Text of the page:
We're told that the Bible is beautiful, uplifting and a joy to read - but, while we know this is how we're supposed to feel about it, in reality many of us find the very opposite. On opening the Bible, we are faced with a multitude of problems; from its form and historical content to its sheer size and often distasteful stories, we can be left feeling overwhelmed and disheartened. But the problem is not with the Bible - and it's not with us either. The problem is we've been misinformed. And so, we end up believing things about the Bible that the Bible never claims for itself. But the Bible won't politely sign up to the neat categories and terms we force on it. That's why it's badly behaved. We want to control the Bible and tame it so that we can ride it into battle; but the Bible bucks and rears and throws us off. We want to pin the Bible down so that it proves our theology; but the Bible evades capture and plays hide and seek. We want answers; but the Bible keeps firing questions. We want it to tell us what to do; but the Bible keeps telling us to think. We want to make the Bible dance to our tune: but the Bible has music of its own. The Bible is an invitation and a call. The breath of God lifts its pages, and they rise and fall with his breathing. In his honest and accessible style, Nick Page urges us to re-discover a fresh look at the Bible as the scriptural bedrock of the Christian faith, to learn how we can undo unhelpful ways of reading it and demystifying its purpose and scope. Nick tackles what the Bible is and what it isn't, how we can critically read this inspired text and how we approach the difficulties in its content. Alongside helpful analysis and practical advice - including kickstarting his one-man campaign to ban "Bible study" - Nick helps us re-discover how to rediscover the Bible as Holy Ground, as a place where we meet and encounter God.
Between the advent of motion pictures in the 1890s and the close of the 'silent' era at the end of the 1920s, many of the longest, most expensive and most watched films on both sides of the Atlantic drew upon biblical traditions. David J. Shepherd traces the evolution of the biblical film through the silent era, asking why the Bible attracted early film makers, how biblical films were indebted to other interpretive traditions, and how these films were received. Drawing upon rarely seen archival footage and early landmark films of directors such as Louis Feuillade, D. W. Griffith, Michael Curtis and Cecil B. DeMille, this history treats well-known biblical subjects including Joseph, Moses, David and Jesus, along with lesser-known biblical stars such as Jael, Judith and Jephthah's daughter. This book will be of great interest to students of Biblical studies, Jewish studies and film studies.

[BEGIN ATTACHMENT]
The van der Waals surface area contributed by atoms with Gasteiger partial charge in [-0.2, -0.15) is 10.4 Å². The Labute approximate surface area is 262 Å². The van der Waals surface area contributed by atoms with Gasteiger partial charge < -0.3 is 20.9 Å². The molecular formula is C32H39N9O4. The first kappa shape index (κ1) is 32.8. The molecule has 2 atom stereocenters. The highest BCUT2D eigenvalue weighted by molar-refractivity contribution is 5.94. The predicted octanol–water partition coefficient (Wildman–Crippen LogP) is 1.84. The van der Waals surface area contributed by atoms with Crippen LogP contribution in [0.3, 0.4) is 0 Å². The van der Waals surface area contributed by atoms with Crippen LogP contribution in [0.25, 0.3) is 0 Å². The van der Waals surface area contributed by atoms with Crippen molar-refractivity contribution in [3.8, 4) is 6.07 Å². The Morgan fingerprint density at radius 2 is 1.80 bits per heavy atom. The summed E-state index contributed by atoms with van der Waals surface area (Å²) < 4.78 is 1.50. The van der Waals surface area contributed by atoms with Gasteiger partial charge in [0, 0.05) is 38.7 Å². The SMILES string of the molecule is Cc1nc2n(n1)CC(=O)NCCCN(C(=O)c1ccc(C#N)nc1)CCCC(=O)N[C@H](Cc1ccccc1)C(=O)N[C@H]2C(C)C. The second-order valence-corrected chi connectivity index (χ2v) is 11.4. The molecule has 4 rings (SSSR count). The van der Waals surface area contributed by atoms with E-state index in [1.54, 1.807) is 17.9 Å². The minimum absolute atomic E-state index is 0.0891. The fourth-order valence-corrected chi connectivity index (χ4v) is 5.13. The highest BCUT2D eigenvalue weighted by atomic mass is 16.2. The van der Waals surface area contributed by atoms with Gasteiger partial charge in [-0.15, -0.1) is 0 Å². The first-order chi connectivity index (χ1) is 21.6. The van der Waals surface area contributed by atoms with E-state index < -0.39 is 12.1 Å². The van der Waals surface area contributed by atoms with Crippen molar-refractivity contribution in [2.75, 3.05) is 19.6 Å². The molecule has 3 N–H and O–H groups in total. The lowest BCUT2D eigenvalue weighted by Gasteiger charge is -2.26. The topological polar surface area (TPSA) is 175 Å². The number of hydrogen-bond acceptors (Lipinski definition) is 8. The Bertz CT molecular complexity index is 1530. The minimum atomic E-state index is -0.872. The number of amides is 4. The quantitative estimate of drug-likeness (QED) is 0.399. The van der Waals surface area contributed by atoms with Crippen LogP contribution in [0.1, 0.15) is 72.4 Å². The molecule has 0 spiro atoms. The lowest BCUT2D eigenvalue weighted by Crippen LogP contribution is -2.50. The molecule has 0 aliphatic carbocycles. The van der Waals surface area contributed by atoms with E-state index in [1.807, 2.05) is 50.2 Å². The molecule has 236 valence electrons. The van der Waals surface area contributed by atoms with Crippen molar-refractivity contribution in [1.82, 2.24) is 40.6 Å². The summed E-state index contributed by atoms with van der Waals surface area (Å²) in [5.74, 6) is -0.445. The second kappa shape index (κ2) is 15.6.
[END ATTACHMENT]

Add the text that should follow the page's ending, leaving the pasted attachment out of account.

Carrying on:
Photographs, examples, and reference materials explain how to build a computer from scratch, evaluate systems in preparation for upgrade, fine tune for optimal performance, and diagnose system components
According to the 1999 Salary Survey conducted by MCP Magazine, the average MCSE has 6.8 years of experience. The average self-employed MCSE consultant with 6 - 9 years of experience earns $85,000 - that's over $8,000 more than the average salary +bonus and benefits package of other MCSEs. There is ademand for MCSEs who can offer a variety of technical expertise and services, and this book will show readers how to create a successful consulting business. MCSE Consuling Bible walks readers through the issues to consider when making the decision to start their own consulting business and then offers key advice on each aspect of the business from deciding what services to offer, to marketing, to maintaining customer relationships.
Everybody likes Jesus. Don't they? We overlook that Jesus was Judgmental—preaching hellfire far more than the apostle Paul Uncompromising—telling people to hate their families Chauvinistic—excluding women from leadership Racist—insulting people from other ethnic groups Anti-environmental—cursing a fig tree and affirming animal sacrifice Angry—overturning tables and chasing moneychangers in the temple He demanded moral perfection, told people to cut off body parts, made prophecies that haven't come true, and defied religious and political authorities. While we tend to ignore this troubling behavior, the people around Jesus didn't. Some believed him so dangerous that they found a way to have him killed. The Jesus everybody likes, says Mark Strauss, is not the Jesus found in the Gospels. He's a figure we've created in our own minds. Strauss believes that when we unpack the puzzling paradoxes of the man from Galilee, we find greater insight into his countercultural message and mission than we could ever have imagined.
Richard Harris has never been an easy person to get along with. As a teenager he spent three years in bed, diagnosed by his doctor with tuberculosis, which he concealed from his parents. When he left home, his father told him, For God's sake, go. He arrived in London in 1953, to train as an actor, with just u21 in his pocket."